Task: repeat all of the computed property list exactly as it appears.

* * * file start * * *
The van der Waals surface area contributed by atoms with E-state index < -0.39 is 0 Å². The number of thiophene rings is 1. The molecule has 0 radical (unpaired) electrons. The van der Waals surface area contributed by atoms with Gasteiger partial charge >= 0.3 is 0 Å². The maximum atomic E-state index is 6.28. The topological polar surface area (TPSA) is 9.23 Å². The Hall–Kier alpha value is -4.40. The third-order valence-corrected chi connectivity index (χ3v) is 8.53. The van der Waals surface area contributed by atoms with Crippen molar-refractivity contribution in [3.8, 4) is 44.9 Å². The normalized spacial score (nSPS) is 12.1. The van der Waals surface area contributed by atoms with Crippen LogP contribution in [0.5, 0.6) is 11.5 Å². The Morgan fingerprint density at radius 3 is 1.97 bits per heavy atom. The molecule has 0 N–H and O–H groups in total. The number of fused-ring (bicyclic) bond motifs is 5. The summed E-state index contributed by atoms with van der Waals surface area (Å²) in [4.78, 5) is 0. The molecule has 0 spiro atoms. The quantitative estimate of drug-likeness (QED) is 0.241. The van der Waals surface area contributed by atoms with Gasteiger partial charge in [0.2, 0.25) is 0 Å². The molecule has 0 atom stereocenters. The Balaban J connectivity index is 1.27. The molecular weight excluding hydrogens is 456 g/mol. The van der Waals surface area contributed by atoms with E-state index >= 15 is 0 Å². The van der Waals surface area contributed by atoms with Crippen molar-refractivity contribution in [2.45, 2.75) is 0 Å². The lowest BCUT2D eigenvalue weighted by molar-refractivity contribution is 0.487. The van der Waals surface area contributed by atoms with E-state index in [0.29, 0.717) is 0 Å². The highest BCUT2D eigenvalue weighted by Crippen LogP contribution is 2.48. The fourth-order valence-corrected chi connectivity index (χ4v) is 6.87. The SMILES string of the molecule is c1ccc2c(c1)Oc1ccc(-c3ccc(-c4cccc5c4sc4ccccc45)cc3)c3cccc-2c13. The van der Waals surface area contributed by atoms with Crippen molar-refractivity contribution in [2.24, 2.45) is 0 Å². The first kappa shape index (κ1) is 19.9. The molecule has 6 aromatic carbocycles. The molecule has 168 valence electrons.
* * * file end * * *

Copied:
The van der Waals surface area contributed by atoms with E-state index < -0.39 is 0 Å². The number of thiophene rings is 1. The molecule has 0 radical (unpaired) electrons. The van der Waals surface area contributed by atoms with Gasteiger partial charge >= 0.3 is 0 Å². The maximum atomic E-state index is 6.28. The topological polar surface area (TPSA) is 9.23 Å². The Hall–Kier alpha value is -4.40. The third-order valence-corrected chi connectivity index (χ3v) is 8.53. The van der Waals surface area contributed by atoms with Crippen molar-refractivity contribution in [3.8, 4) is 44.9 Å². The normalized spacial score (nSPS) is 12.1. The van der Waals surface area contributed by atoms with Crippen LogP contribution in [0.5, 0.6) is 11.5 Å². The Morgan fingerprint density at radius 3 is 1.97 bits per heavy atom. The molecule has 0 N–H and O–H groups in total. The number of fused-ring (bicyclic) bond motifs is 5. The summed E-state index contributed by atoms with van der Waals surface area (Å²) in [4.78, 5) is 0. The molecule has 0 spiro atoms. The quantitative estimate of drug-likeness (QED) is 0.241. The van der Waals surface area contributed by atoms with Gasteiger partial charge in [0.2, 0.25) is 0 Å². The molecule has 0 atom stereocenters. The Balaban J connectivity index is 1.27. The molecular weight excluding hydrogens is 456 g/mol. The van der Waals surface area contributed by atoms with E-state index >= 15 is 0 Å². The van der Waals surface area contributed by atoms with Crippen molar-refractivity contribution in [2.45, 2.75) is 0 Å². The lowest BCUT2D eigenvalue weighted by molar-refractivity contribution is 0.487. The van der Waals surface area contributed by atoms with E-state index in [0.29, 0.717) is 0 Å². The highest BCUT2D eigenvalue weighted by Crippen LogP contribution is 2.48. The fourth-order valence-corrected chi connectivity index (χ4v) is 6.87. The SMILES string of the molecule is c1ccc2c(c1)Oc1ccc(-c3ccc(-c4cccc5c4sc4ccccc45)cc3)c3cccc-2c13. The van der Waals surface area contributed by atoms with Crippen molar-refractivity contribution in [2.24, 2.45) is 0 Å². The first kappa shape index (κ1) is 19.9. The molecule has 6 aromatic carbocycles. The molecule has 168 valence electrons.